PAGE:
I got into an accident after my friend asked me to drive her car. She insists I pay her full deductible. Is that fair?

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Dear Quentin,

I have a moral question that you maybe could give me some advice with. My friend asked me to drive her car with her in the front passenger seat. A truck was speeding down a two-way road, and we were hit in the very back left side of her car when he veered into my lane.

We were upset about what happened, and I called the police to take a report. While waiting for the police to come, my friend told me that she had an extremely high deductible. I then told her that I would try to help her with part of it. And I did — in cash.

A month and a half went by, and I received two very rude text messages stating that I owe her more money for the rest of the deductible, travel time and rental-car costs she incurred. Should I pay?

Substitute Driver

Dear Driver,

No. 

It was generous of you to help out, but you have paid enough already. Your friend made a decision to buy a car, get insurance, and ask her friend to drive it. She literally put you in the driver’s seat. It was her car, her insurance, her decision, her problem.

Your friend appears to misunderstand how car ownership and auto insurance work. Even if she paid her deductible in the first instance, her auto-insurance company can claim that deductible from the wrongful party’s insurance — in which case your friend should reimburse you. 

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If this was a hit-and-run, your friend should check her policy. For instance, if your friend or former friend makes a claim in her collision coverage as the result of a hit-and-run, she would pay out of pocket for her collision-coverage deductible, according to AllState.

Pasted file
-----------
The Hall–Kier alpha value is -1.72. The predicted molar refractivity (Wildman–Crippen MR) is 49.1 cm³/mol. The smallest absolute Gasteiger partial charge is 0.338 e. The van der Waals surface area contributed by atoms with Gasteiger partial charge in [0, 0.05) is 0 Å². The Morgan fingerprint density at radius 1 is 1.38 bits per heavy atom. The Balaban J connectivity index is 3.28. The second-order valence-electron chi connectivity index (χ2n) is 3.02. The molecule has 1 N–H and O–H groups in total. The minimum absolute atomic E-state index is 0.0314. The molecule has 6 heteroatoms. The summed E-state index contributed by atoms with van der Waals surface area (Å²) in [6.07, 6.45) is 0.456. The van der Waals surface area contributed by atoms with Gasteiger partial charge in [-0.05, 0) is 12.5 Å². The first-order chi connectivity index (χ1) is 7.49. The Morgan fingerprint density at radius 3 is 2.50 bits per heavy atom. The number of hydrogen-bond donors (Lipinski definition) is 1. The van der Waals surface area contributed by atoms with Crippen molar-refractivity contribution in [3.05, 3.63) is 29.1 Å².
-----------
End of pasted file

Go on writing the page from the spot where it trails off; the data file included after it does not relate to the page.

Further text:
However, “if you make a claim that involves multiple coverages (for example, against your personal injury protection coverage for injuries and against your collision coverage for car repairs) you may have to pay multiple deductibles,” the company adds.

Obviously, she can’t claim on a driver’s insurance if he has fled the scene. Auto liability insurance helps pay another person’s medical expenses if you cause them harm — but it does not cover medical expenses or car repairs after a hit-and-run, AllState says. 

Your friend cannot find anyone to blame for this unfortunate series of events — the other driver aside — so you’re it. She needs to grow up, read her insurance policy and do her own paperwork. You have already gone above and beyond reasonable expectations. 

Furthermore, a “thank you” from your friend would have been nice.

You can email The Moneyist with any financial and ethical questions related to coronavirus at qfottrell@marketwatch.com, and follow Quentin Fottrell on Twitter.

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